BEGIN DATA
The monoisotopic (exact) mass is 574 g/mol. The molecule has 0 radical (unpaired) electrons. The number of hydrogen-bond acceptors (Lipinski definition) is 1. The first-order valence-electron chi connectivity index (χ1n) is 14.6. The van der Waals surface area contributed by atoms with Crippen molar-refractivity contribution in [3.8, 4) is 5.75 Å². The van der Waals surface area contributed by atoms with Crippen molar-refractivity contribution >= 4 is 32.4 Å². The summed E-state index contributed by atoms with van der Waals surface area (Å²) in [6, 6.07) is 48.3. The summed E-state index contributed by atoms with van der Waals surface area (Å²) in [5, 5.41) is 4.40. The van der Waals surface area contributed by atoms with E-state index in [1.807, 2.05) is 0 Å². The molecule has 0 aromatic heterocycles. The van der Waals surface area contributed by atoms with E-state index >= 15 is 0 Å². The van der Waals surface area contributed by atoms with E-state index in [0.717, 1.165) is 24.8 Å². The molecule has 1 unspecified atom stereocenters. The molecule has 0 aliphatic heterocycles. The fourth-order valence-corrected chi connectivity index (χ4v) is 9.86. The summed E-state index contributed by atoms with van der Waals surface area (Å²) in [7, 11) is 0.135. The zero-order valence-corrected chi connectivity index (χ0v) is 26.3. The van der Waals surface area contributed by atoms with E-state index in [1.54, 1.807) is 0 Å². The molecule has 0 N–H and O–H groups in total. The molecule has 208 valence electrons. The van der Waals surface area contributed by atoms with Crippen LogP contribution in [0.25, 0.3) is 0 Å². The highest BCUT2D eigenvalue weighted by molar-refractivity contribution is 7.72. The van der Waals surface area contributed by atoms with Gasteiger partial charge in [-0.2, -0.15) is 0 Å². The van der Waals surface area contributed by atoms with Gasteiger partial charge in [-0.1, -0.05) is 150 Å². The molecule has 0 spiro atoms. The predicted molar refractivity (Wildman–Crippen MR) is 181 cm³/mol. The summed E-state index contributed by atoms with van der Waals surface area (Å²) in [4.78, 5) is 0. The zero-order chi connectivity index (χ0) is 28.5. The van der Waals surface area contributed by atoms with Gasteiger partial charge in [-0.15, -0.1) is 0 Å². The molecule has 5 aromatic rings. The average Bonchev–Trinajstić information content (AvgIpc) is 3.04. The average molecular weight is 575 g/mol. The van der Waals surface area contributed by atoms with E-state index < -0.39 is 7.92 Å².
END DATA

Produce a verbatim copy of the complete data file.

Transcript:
The monoisotopic (exact) mass is 574 g/mol. The molecule has 0 radical (unpaired) electrons. The number of hydrogen-bond acceptors (Lipinski definition) is 1. The first-order valence-electron chi connectivity index (χ1n) is 14.6. The van der Waals surface area contributed by atoms with Crippen molar-refractivity contribution in [3.8, 4) is 5.75 Å². The van der Waals surface area contributed by atoms with Crippen molar-refractivity contribution >= 4 is 32.4 Å². The summed E-state index contributed by atoms with van der Waals surface area (Å²) in [6, 6.07) is 48.3. The summed E-state index contributed by atoms with van der Waals surface area (Å²) in [5, 5.41) is 4.40. The van der Waals surface area contributed by atoms with E-state index in [1.807, 2.05) is 0 Å². The molecule has 0 aromatic heterocycles. The van der Waals surface area contributed by atoms with E-state index >= 15 is 0 Å². The van der Waals surface area contributed by atoms with E-state index in [0.717, 1.165) is 24.8 Å². The molecule has 1 unspecified atom stereocenters. The molecule has 0 aliphatic heterocycles. The fourth-order valence-corrected chi connectivity index (χ4v) is 9.86. The summed E-state index contributed by atoms with van der Waals surface area (Å²) in [7, 11) is 0.135. The zero-order valence-corrected chi connectivity index (χ0v) is 26.3. The van der Waals surface area contributed by atoms with E-state index in [1.54, 1.807) is 0 Å². The molecule has 0 N–H and O–H groups in total. The molecule has 208 valence electrons. The van der Waals surface area contributed by atoms with Crippen LogP contribution in [0.25, 0.3) is 0 Å². The highest BCUT2D eigenvalue weighted by molar-refractivity contribution is 7.72. The van der Waals surface area contributed by atoms with Gasteiger partial charge in [-0.2, -0.15) is 0 Å². The van der Waals surface area contributed by atoms with Gasteiger partial charge in [-0.1, -0.05) is 150 Å². The molecule has 0 spiro atoms. The predicted molar refractivity (Wildman–Crippen MR) is 181 cm³/mol. The summed E-state index contributed by atoms with van der Waals surface area (Å²) in [4.78, 5) is 0. The zero-order chi connectivity index (χ0) is 28.5. The van der Waals surface area contributed by atoms with Gasteiger partial charge in [-0.15, -0.1) is 0 Å². The molecule has 5 aromatic rings. The average Bonchev–Trinajstić information content (AvgIpc) is 3.04. The average molecular weight is 575 g/mol. The van der Waals surface area contributed by atoms with E-state index < -0.39 is 7.92 Å².